Glossary

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failover

When a node in a cluster becomes unavailable and cluster resources migrate to an available node.

The process of moving services from the active node in a cluster to a passive one.

A standby operation that automatically switches to a standby system if the primary system fails. Failover automatically redirects requests from the failed system to the standby system. For example, you can install multiple Symantec Enforcers and Symantec Policy Managers on different machines to achieve failover. If one of the machines fails, another Policy Manager or Enforcer, which is installed on a separate machine, automatically connects clients to the corporate network. See also database replication.

An automatic or manual backup operation that switches communication from one component to a standby component (a replica security directory or a replica database) if the primary component fails or is shut down for servicing. See also failback.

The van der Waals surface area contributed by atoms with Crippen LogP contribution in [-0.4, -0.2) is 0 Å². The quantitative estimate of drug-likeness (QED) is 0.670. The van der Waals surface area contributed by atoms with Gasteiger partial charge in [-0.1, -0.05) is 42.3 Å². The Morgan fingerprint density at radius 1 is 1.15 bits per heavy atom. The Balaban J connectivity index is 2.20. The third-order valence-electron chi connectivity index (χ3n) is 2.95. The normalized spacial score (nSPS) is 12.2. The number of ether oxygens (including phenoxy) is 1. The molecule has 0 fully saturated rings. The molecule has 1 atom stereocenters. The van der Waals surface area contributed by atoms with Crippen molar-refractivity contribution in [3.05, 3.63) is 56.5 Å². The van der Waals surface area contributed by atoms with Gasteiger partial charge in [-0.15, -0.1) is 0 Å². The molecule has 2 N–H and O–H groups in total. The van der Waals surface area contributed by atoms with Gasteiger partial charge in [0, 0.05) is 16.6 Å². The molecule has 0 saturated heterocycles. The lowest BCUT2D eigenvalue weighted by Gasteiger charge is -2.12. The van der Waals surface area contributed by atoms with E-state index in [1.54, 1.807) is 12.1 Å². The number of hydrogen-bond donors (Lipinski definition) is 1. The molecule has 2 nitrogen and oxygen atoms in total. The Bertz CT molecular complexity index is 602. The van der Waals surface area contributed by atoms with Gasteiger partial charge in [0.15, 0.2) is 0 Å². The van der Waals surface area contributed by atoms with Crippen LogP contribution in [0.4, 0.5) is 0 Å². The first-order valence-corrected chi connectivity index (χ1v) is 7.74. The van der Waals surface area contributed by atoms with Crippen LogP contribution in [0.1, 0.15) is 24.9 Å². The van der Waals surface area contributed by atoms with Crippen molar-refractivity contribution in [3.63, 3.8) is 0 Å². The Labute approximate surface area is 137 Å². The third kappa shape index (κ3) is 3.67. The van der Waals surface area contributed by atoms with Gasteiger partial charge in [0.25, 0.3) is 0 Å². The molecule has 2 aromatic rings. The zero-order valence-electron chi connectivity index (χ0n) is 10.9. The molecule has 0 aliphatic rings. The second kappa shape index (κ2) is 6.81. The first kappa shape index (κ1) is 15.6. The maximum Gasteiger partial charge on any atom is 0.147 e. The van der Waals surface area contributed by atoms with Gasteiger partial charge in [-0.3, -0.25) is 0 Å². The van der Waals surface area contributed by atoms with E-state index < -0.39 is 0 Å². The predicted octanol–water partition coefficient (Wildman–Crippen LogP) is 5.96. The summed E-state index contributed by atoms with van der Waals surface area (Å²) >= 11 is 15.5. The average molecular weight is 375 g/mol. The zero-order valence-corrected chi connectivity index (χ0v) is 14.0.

A backup operation that automatically switches to a standby database, server, or network if the primary system fails or is temporarily shut down for servicing.

The capability to have the service of a failed computer resource made available automatically with little or no interruption. With the Scalable File Server configured as a cluster, the services provided by any failed node are automatically provided by the remainder of functioning nodes.

The process of relocating resources. If one node fails in an MSCS cluster, the cluster server automatically detects the failure and switches cluster resources to another node.

In Storage Foundation for Windows with Dynamic Multipathing (DMP), failover refers to the automatic process where an alternative path to data on a storage array is activated when the current data path fails.

A failover occurs when a service group faults and is migrated to another system.

Failover is a term associated with the Veritas Cluster Server environment.

See Primary takeover for a description in the product environment.

The act of moving a service from a failure state back to a running/available state. Services are generally applications running on machines and failover is the process of restarting these applications on a second system when the first has suffered a failure.

The ability to provide continuous availability of service by switching to redundant hardware.

With the Dynamic Multi-pathing (DMP) software, failover refers to the automatic process where an alternative path to data on a storage array is activated when the current data path fails.